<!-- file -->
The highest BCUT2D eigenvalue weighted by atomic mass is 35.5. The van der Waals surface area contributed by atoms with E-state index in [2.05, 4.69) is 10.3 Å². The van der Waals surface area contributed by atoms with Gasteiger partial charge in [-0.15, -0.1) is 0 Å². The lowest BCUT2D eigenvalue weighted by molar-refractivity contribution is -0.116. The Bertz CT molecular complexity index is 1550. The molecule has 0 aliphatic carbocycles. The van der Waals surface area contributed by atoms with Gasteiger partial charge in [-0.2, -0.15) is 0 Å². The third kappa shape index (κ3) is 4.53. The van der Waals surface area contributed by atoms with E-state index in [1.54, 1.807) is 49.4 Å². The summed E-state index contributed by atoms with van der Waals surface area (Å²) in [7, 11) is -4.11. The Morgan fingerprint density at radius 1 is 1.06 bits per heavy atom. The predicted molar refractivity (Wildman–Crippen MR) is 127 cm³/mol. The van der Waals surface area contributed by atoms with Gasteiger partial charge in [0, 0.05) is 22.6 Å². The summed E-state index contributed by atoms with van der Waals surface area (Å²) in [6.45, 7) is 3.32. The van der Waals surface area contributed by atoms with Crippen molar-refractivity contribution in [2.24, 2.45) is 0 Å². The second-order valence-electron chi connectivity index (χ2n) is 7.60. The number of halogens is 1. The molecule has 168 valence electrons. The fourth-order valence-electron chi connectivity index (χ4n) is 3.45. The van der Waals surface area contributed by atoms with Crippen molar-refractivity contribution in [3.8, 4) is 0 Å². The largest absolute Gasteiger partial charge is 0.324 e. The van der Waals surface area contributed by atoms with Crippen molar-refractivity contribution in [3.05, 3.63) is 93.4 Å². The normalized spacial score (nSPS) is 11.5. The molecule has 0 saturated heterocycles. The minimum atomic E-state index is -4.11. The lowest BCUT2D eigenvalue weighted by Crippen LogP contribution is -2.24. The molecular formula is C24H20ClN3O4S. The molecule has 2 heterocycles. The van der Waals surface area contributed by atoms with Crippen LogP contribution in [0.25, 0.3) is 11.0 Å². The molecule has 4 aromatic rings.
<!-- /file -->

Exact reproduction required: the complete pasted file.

The highest BCUT2D eigenvalue weighted by atomic mass is 35.5. The van der Waals surface area contributed by atoms with E-state index in [2.05, 4.69) is 10.3 Å². The van der Waals surface area contributed by atoms with Gasteiger partial charge in [-0.15, -0.1) is 0 Å². The lowest BCUT2D eigenvalue weighted by molar-refractivity contribution is -0.116. The Bertz CT molecular complexity index is 1550. The molecule has 0 aliphatic carbocycles. The van der Waals surface area contributed by atoms with Gasteiger partial charge in [-0.2, -0.15) is 0 Å². The third kappa shape index (κ3) is 4.53. The van der Waals surface area contributed by atoms with E-state index in [1.54, 1.807) is 49.4 Å². The summed E-state index contributed by atoms with van der Waals surface area (Å²) in [7, 11) is -4.11. The Morgan fingerprint density at radius 1 is 1.06 bits per heavy atom. The predicted molar refractivity (Wildman–Crippen MR) is 127 cm³/mol. The van der Waals surface area contributed by atoms with Gasteiger partial charge in [0, 0.05) is 22.6 Å². The summed E-state index contributed by atoms with van der Waals surface area (Å²) in [6.45, 7) is 3.32. The van der Waals surface area contributed by atoms with Crippen molar-refractivity contribution in [2.24, 2.45) is 0 Å². The second-order valence-electron chi connectivity index (χ2n) is 7.60. The number of halogens is 1. The molecule has 168 valence electrons. The fourth-order valence-electron chi connectivity index (χ4n) is 3.45. The van der Waals surface area contributed by atoms with Crippen molar-refractivity contribution in [3.8, 4) is 0 Å². The largest absolute Gasteiger partial charge is 0.324 e. The van der Waals surface area contributed by atoms with Crippen molar-refractivity contribution in [3.05, 3.63) is 93.4 Å². The normalized spacial score (nSPS) is 11.5. The molecule has 0 saturated heterocycles. The minimum atomic E-state index is -4.11. The lowest BCUT2D eigenvalue weighted by Crippen LogP contribution is -2.24. The molecular formula is C24H20ClN3O4S. The molecule has 2 heterocycles. The van der Waals surface area contributed by atoms with Crippen LogP contribution in [0.25, 0.3) is 11.0 Å². The molecule has 4 aromatic rings.